or perception to another with speed. This spontaneity gives the poem a

feeling of uncontrived honesty.

These technical aspects of the poem contribute to its power in very

important way. “Howl”?s spontaneity and collection of juxtaposed images

give the poem a “voice” that may be both defiant and celebratory in the

same line. This is the voice of the Beat Generation, at once reacting

against the increasingly commercial and conformist Eisenhower years and

celebrating the rise of a new counterculture.

The power of “Howl” goes far beyond what is achieved through technical

methods. The themes in the poem are most important in representing the

message of the Beat Generation. In the first part of the poem, the

author sets himself as an observer in a mad world. He is witness to the

destruction of “the best minds of my generation” by madness (9). This

theme of madness in the first section of the poem is used to describe

the workings of these minds. They are “burning for the ancient heavenly

connection to the starry dynamo in the machinery of the night,” and they

have “bared their brains to Heaven” (9). Later comes a reference to

Ginsberg?s own commitment to an asylum (15) as well as the application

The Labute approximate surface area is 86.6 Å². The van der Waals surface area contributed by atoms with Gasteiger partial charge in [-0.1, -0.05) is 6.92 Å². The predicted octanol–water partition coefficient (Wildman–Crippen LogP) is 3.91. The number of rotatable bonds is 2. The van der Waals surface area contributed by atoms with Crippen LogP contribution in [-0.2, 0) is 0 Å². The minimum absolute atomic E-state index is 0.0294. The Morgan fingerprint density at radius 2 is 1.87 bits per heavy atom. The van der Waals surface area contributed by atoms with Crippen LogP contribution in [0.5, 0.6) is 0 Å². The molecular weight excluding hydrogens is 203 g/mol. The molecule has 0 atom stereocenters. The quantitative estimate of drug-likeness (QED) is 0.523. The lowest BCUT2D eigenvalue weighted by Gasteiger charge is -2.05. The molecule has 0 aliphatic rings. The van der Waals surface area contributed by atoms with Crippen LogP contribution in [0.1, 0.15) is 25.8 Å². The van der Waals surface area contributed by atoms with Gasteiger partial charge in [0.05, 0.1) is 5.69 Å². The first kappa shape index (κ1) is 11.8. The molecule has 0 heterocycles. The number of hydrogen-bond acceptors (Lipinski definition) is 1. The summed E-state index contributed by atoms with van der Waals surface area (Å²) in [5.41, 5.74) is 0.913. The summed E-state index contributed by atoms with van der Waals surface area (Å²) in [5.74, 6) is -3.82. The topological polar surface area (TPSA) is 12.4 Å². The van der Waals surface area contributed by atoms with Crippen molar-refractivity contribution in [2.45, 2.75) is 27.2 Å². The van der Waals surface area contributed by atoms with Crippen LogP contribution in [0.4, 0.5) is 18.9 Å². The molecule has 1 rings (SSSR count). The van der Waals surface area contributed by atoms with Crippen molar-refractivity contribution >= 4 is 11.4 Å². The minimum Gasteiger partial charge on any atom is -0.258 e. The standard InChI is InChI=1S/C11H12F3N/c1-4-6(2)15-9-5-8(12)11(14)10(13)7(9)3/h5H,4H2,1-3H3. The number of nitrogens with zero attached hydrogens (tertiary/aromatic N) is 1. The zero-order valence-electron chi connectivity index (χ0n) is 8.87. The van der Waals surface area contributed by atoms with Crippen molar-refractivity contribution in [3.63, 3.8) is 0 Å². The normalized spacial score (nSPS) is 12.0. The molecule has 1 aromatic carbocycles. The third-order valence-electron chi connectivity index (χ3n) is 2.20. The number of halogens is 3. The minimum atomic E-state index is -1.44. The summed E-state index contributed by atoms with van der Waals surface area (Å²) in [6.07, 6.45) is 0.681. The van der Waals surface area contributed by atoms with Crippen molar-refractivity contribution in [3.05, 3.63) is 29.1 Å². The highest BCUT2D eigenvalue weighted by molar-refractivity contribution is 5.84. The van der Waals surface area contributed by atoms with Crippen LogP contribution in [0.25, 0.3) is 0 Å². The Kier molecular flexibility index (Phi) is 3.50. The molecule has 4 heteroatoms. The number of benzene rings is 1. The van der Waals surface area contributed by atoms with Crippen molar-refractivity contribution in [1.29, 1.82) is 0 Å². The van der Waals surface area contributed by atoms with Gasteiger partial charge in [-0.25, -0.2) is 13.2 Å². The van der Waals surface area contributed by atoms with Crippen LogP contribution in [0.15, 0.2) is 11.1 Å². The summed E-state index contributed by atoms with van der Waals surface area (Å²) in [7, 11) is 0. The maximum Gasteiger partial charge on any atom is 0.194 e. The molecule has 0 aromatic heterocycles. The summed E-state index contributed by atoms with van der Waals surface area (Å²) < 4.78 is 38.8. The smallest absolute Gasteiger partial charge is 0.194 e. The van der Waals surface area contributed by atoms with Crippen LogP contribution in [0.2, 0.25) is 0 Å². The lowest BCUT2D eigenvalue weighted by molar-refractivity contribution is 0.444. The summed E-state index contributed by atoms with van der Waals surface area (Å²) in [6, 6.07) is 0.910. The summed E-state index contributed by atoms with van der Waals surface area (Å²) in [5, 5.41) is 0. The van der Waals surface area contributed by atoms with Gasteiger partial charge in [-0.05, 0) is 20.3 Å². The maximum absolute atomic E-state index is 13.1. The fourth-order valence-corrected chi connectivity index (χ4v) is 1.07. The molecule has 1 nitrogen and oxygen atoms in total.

of this theme to a specific individual, Carl Solomon, who is undergoing

treatment at Rockland State Hospital (16). These minds are martyrs in

the sense that they have chosen to embrace madness as an alternative to

the unbearable sanity of the real world. Their madness consists of

their refusal to accept a non-spiritual view of the world, in their

“burning for the ancient heavenly connection” in a civilization that has

pronounced God dead.

Part two of “Howl”, written under the influence of peyote, is an

accusation: “What sphinx of cement and aluminum bashed open the skulls

and ate up their brains and imagination?” (17). Here, the antagonist is

named as “Moloch,” who becomes the symbol for social illness. It is

perhaps most constructive to read this part simply as an indictment of

those elements in modern society that lead to the “Mad generation” being

hurled “down upon the rocks of Time” (18).

Part three begins on a note of compassion and identification, directed

at Carl

Solomon.. “Carl Solomon! I’m with you in Rockland where you’re madder

than I am” (19). “I’m with you in Rockland” becomes a repeated phrase

that causes the section to read as a sympathy card from Ginsberg to

Solomon. Solomon comes to represent what the author considers to be a

general condition.

The last section, “Footnote to Howl,” actually a separate poem, offers

a cure for the social illness represented by Moloch in part two.

Ginsberg has consciously designed these two sections to be roughly

parallel to each other. The name “Moloch” is replaced with the word

“holy”. Consider the following two passages from part two and

“footnote”, respectively:

Moloch whose eyes are a thousand blind windows! Moloch whose

skyscrapers stand in the long streets like endless Jehovahs!

Moloch whose factories dream and croak in the fog!